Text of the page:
#const #loops #const-fn #for #range-iterator

build const_for

For loop in const implemented with a macro

5 releases

0.1.4 Jan 22, 2024
0.1.3 Nov 4, 2023
0.1.2 Mar 19, 2023
0.1.1 Mar 10, 2023
0.1.0 Mar 10, 2023

#66 in Build Utils

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MIT license

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const_for

Const for

GitHub crates.io Docs

Regular for loops are not allowed in const contexts, because it relies on iterators, which are not available in const.
This is rather annoying when writing const functions, as you need to write custom for loops using 'loop' or 'while'.

This crate provides a macro implementation of a for loop over a range that is usable in const contexts.
The aim is to imitate a regular for loop as closely as possible. It handles break and continue correctly, and the variable is immutable in the body.
To make the for loop as versatile as possible, it comes with macro variants to handle .rev() and step_by(x), which imitates the respective function calls. This is necessary, as normally they depend on non-const iterators. But they can be used here with identical syntax.

The main restriction is that the macro only supports standard(exclusive) ranges, eg. 0..10 and -5..5, but not ..5 or 0..=10. This is mostly a limit of current stable Rust, and wont be possible without using nightly before #![feature(const_range_bounds)] becomes stable.

let mut a = 0;
const_for!(i in 0..5 => {
    a += i
});
assert!(a == 10)

This is equivalent to the following regular for loop, except it is usable in const context.

let mut a = 0;
for i in 0..5 {
    a += i
}
assert!(a == 10)

Custom step size

A custom step size can be set:

let mut v = Vec::new();
const_for!(i in (0..5).step_by(2) => {
    v.push(i)
});
assert!(v == vec![0, 2, 4])

The loop behaves as if the function was called on the range, but it is implemented by a macro.
It is equivalent to the following non-const loop:

let mut v = Vec::new();
for i in (0..5).step_by(2) {
    v.push(i)
}
assert!(v == vec![0, 2, 4])

Reversed

Iteration can be reversed:

let mut v = Vec::new();
const_for!(i in (0..5).rev() => {
    v.push(i)
});
assert!(v == vec![4, 3, 2, 1, 0])

The loop behaves as if the function was called on the range, but it is implemented by a macro.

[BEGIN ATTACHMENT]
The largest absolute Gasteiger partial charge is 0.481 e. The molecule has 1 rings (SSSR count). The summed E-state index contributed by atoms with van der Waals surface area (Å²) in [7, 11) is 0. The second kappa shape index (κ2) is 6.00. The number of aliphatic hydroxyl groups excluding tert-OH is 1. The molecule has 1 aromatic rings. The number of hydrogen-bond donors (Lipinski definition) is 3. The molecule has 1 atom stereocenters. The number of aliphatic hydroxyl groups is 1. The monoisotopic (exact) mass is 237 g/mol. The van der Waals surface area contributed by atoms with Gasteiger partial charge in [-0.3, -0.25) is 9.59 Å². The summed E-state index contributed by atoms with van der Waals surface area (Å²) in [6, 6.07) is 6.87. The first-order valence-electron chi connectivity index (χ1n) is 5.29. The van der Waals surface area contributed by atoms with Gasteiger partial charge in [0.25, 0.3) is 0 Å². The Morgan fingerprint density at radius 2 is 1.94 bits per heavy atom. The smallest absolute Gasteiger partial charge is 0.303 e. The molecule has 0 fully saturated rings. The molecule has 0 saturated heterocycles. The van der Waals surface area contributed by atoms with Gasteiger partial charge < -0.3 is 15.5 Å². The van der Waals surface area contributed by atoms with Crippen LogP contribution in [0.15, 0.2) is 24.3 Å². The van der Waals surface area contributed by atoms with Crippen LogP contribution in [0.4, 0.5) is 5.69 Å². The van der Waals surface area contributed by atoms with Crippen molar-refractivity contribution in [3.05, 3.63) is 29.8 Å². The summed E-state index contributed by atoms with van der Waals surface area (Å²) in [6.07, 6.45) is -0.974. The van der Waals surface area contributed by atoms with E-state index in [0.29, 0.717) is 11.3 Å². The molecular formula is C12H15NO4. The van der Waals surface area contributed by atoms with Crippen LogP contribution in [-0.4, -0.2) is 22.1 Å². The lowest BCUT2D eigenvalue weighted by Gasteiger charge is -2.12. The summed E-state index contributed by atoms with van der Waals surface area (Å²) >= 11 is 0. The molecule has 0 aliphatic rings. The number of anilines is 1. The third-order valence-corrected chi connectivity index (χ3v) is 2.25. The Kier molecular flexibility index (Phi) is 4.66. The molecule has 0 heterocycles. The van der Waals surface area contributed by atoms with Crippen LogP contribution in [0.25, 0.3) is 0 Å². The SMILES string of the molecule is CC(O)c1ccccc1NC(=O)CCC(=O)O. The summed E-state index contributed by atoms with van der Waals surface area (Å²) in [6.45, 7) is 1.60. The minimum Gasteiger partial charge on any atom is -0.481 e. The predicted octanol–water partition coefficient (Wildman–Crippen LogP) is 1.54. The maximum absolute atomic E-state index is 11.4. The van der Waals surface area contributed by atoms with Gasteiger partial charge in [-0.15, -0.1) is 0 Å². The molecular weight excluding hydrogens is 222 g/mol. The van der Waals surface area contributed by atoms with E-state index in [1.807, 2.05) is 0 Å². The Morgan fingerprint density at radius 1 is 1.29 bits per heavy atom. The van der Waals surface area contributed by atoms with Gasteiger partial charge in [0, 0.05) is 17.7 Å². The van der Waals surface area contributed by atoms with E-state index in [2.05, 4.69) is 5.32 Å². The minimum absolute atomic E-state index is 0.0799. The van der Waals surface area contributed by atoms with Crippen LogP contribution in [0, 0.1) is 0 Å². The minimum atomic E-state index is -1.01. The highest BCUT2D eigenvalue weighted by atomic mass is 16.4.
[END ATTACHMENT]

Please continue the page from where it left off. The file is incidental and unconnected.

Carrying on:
It is equivalent to the following non-const loop:

let mut v = Vec::new();
for i in (0..5).rev() {
    v.push(i)
}
assert!(v == vec![4, 3, 2, 1, 0])

Reversed and custom step size

It is possible to combine rev and step_by, but each can only be appended once. So the following two examples are the only legal combinations.

// Reverse, then change step size
let mut v = Vec::new();
const_for!(i in (0..10).rev().step_by(4) => {
    v.push(i)
});
assert!(v == vec![9, 5, 1]);

// Change step size, then reverse
let mut v = Vec::new();
const_for!(i in (0..10).step_by(4).rev() => {
    v.push(i)
});
assert!(v == vec![8, 4, 0])

Notes

You can use mutable and wildcard variables as the loop variable, and they act as expected.

// Mutable variable
let mut v = Vec::new();
const_for!(mut i in (0..4) => {
    i *= 2;
    v.push(i)
});
assert!(v == vec![0, 2, 4, 6]);

// Wildcard variable
let mut a = 0;
const_for!(_ in 0..5 =>
   a += 1
);
assert!(a == 5)

The body of the loop can be any statement. This means that the following is legal, even though it is not in a regular for loop.

let mut a = 0;
const_for!(_ in 0..5 => a += 1);

unsafe fn unsafe_function() {}
const_for!(_ in 0..5 => unsafe {
   unsafe_function()
});

If the beginning of the range plus the step overflows the integer, behaviour is undefined.

Real world example

Here is an example of how this crate helped make some actual code much nicer and readable.

The code was taken (and edited a bit for clarity) from the Cadabra chess engine.

Before:

const fn gen_white_pawn_attacks() -> [u64; 64] {
    let mut masks = [0; 64];

    let mut rank: u8 = 0;
    while rank < 8 {
        let mut file: u8 = 0;
        while file < 8 {
            let index = (rank*8+file) as usize;
            if file != 7 { masks[index] |= (1 << index) >> 7 as u64 }
            if file != 0 { masks[index] |= (1 << index) >> 9 as u64 }

            file += 1;
        }
        rank += 1;
    }

    masks
}

After:

const fn gen_white_pawn_attacks() -> [u64; 64] {
    let mut masks = [0; 64];

    const_for!(rank in 0..8 => {
        const_for!(file in 0..8 => {
            let index = (rank*8+file) as usize;
            if file != 7 { masks[index] |= (1 << index) >> 7 as u64 }
            if file != 0 { masks[index] |= (1 << index) >> 9 as u64 }
        })
    });

    masks
}

License: MIT

No runtime deps